Q & A with James Fallows on Trump and Pence

Q & A with James Fallows on Trump and Pence

james-fallowsThink Donald Trump will give us many positive surprises in the near term?

Dream on. His EPA nominee hates the agency’s mission. Among at least the long-shot possibilities for secretary of state? The head of ExxonMobil.

What is this, reality or a cartoon? I caught up with James Fallows of the The Atlantic, once Jimmy Carter’s chief speechwriter, for his own take earlier this week on Trump and Vice President-Elect Mike Pence.

Q. Alas, nukes and conflicts of interest aren’t the only reasons to fear a Trump presidency. Could Trump could turn into a true dictator while in office—or at least radically change the American political system for the worse?

A. The main challenge in predicting any aspect of Donald Trump as president is that everything about him is so unpredictable and unprecedented. What is most alarming, apart from his apparent complete ignorance of the substance of domestic and international policy and his temperamental instability, is his expressed contempt for the norms of democratic government. Freedom of the press, willingness to accept results that go against him, normal expectations of transparency—he disdained them all when merely a candidate, before he became the most powerful person in the world.

Q. How great are the odds that Trump could not only survive the full four years in the Oval Office but also be reelected, perhaps the result of voter manipulation and other strategies against the poor and minorities?

A. No one knows. Based on his temperamental excesses and apparent glaring conflicts of interest, it seems unlikely that he would finish even one term. But I am wary of any prediction involving Trump.

Q. What are the best ways—within the limits of law—to try to prevent Trump from reaching the White House?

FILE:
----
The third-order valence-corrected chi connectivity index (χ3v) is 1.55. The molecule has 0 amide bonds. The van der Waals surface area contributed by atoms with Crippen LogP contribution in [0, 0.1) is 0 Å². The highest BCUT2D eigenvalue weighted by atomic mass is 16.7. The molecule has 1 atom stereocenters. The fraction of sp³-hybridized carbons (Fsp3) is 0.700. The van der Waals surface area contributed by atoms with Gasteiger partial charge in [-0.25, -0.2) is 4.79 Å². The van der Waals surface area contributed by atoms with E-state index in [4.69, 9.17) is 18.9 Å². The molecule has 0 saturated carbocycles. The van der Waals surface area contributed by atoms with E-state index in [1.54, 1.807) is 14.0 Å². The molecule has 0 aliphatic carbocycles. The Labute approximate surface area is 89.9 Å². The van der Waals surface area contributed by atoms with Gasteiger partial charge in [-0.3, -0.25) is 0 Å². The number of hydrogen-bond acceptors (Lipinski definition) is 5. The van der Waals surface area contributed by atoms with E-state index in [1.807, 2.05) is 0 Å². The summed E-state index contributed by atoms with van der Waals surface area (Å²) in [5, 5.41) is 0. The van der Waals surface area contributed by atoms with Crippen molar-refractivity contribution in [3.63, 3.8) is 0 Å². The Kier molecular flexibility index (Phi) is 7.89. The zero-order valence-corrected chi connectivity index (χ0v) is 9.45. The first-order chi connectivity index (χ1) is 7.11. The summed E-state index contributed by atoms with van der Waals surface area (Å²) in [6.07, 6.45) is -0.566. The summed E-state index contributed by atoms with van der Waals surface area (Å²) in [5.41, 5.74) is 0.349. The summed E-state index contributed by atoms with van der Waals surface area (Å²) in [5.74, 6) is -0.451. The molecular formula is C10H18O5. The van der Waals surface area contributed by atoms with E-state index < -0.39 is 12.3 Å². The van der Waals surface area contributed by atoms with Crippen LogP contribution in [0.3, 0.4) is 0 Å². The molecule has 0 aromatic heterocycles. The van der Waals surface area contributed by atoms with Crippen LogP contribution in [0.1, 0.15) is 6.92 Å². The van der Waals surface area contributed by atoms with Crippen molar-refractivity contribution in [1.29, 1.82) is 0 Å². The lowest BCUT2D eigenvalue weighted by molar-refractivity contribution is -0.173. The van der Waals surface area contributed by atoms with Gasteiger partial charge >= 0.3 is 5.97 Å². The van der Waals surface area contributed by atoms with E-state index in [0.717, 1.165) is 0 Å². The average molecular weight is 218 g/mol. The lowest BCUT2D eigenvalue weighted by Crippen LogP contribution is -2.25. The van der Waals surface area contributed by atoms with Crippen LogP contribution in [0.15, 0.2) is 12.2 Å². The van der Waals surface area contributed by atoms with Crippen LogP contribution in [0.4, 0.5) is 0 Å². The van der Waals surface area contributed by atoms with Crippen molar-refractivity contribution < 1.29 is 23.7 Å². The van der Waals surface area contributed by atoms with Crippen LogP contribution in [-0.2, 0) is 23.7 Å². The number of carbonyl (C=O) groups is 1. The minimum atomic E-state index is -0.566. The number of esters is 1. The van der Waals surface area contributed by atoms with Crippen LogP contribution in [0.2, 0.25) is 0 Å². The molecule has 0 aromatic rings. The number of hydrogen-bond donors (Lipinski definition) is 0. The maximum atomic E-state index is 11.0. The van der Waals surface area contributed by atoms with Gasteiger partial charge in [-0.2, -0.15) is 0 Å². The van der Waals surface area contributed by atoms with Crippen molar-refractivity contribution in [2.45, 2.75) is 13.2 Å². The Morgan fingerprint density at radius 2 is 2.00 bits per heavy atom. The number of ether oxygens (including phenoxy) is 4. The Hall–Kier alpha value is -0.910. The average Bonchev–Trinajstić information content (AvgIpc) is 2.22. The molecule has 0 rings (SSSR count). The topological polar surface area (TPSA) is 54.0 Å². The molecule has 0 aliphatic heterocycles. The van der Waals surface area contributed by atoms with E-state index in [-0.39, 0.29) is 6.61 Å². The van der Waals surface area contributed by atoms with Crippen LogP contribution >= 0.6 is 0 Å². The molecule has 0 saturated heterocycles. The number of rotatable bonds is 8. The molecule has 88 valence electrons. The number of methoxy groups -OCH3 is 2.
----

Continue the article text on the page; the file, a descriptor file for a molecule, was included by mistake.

A. David, I don’t really know enough about this to say. I know this is what you’re trying to build support for [the Pence Compromise], but I’m not expert on it.

Q. From climate change to diversity, Mike Pence’s policies on most issues are loathsome to me. But at least he has advocated a federal shield law for professional journalists, and in certain other ways he has shown he would be far from a Trump-level threat to democracy in the United States.

A. To my mind, here is the distinction between Trump and Pence. Pence is a very conservative Republican-machine politician, 95% of whose policies I would probably oppose. But he is apparently sane and not evidently corrupt. That is what distinguishes him from Trump.

Q. What do you think of the idea of major news organizations teaming up to interview all 538 members of the Electoral College and publishing the raw information in one location, so historians decades from now will understand what was on the electors’ minds? To me, this is the ultimate government accountability story. Ideally it could come out before December 19 when the electors vote.

A. Yes, that could be interesting! It would be a big manpower challenge for a news organization, and the odds of really changing things are remote. But it could be valuable.

More thoughts—David speaking: Needless to say, Pence disappointed me when he defended Donald Trump’s claim of massive voting by noncitizens, and I also wonder if Pence was behind the horrific EPA choice. But I’ll stick with the compromise idea just the same. Trump will be so unfit as president, due to nuclear risks and conflicts of interest, that even Pence would be better.

The good news is that Allan Lichtman, an American University professor who forecast Trump’s victory, is predicting his impeachment. Guess who Lichtman expects to replace Trump? Yes, Mike Pence, whom Republicans on the Hill view more favorably. That, of course, is why I suggested Pence as a compromise name in the Electoral College—not because I love his politics, which I don’t, but because there’s a chance that a fair number of Trump electors would be open to him as substitute for The Donald and thereby throw the election into the House. Better to cut to the chase and prevent so egregiously unsuitable a choice from reaching the White House in the first place.

(Fallows-Rothman dialogue edited for space and clarity.)

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David Rothman

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